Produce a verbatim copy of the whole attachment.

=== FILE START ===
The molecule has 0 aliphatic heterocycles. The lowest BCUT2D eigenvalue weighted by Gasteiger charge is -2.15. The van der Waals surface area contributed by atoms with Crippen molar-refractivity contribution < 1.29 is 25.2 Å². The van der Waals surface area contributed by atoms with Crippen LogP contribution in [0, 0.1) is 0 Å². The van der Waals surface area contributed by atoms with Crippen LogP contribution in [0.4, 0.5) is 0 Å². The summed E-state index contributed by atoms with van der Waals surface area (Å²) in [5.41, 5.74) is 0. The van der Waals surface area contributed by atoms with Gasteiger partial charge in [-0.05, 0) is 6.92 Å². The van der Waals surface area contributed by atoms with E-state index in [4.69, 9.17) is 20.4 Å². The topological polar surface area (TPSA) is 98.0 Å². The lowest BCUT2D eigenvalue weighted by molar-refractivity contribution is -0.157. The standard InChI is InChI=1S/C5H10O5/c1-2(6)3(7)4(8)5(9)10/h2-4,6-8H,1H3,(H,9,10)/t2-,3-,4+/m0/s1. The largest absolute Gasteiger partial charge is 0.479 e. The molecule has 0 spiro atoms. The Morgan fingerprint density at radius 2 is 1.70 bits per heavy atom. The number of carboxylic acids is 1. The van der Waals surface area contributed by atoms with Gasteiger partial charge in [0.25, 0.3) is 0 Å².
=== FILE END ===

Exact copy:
The molecule has 0 aliphatic heterocycles. The lowest BCUT2D eigenvalue weighted by Gasteiger charge is -2.15. The van der Waals surface area contributed by atoms with Crippen molar-refractivity contribution < 1.29 is 25.2 Å². The van der Waals surface area contributed by atoms with Crippen LogP contribution in [0, 0.1) is 0 Å². The van der Waals surface area contributed by atoms with Crippen LogP contribution in [0.4, 0.5) is 0 Å². The summed E-state index contributed by atoms with van der Waals surface area (Å²) in [5.41, 5.74) is 0. The van der Waals surface area contributed by atoms with Gasteiger partial charge in [-0.05, 0) is 6.92 Å². The van der Waals surface area contributed by atoms with E-state index in [4.69, 9.17) is 20.4 Å². The topological polar surface area (TPSA) is 98.0 Å². The lowest BCUT2D eigenvalue weighted by molar-refractivity contribution is -0.157. The standard InChI is InChI=1S/C5H10O5/c1-2(6)3(7)4(8)5(9)10/h2-4,6-8H,1H3,(H,9,10)/t2-,3-,4+/m0/s1. The largest absolute Gasteiger partial charge is 0.479 e. The molecule has 0 spiro atoms. The Morgan fingerprint density at radius 2 is 1.70 bits per heavy atom. The number of carboxylic acids is 1. The van der Waals surface area contributed by atoms with Gasteiger partial charge in [0.25, 0.3) is 0 Å².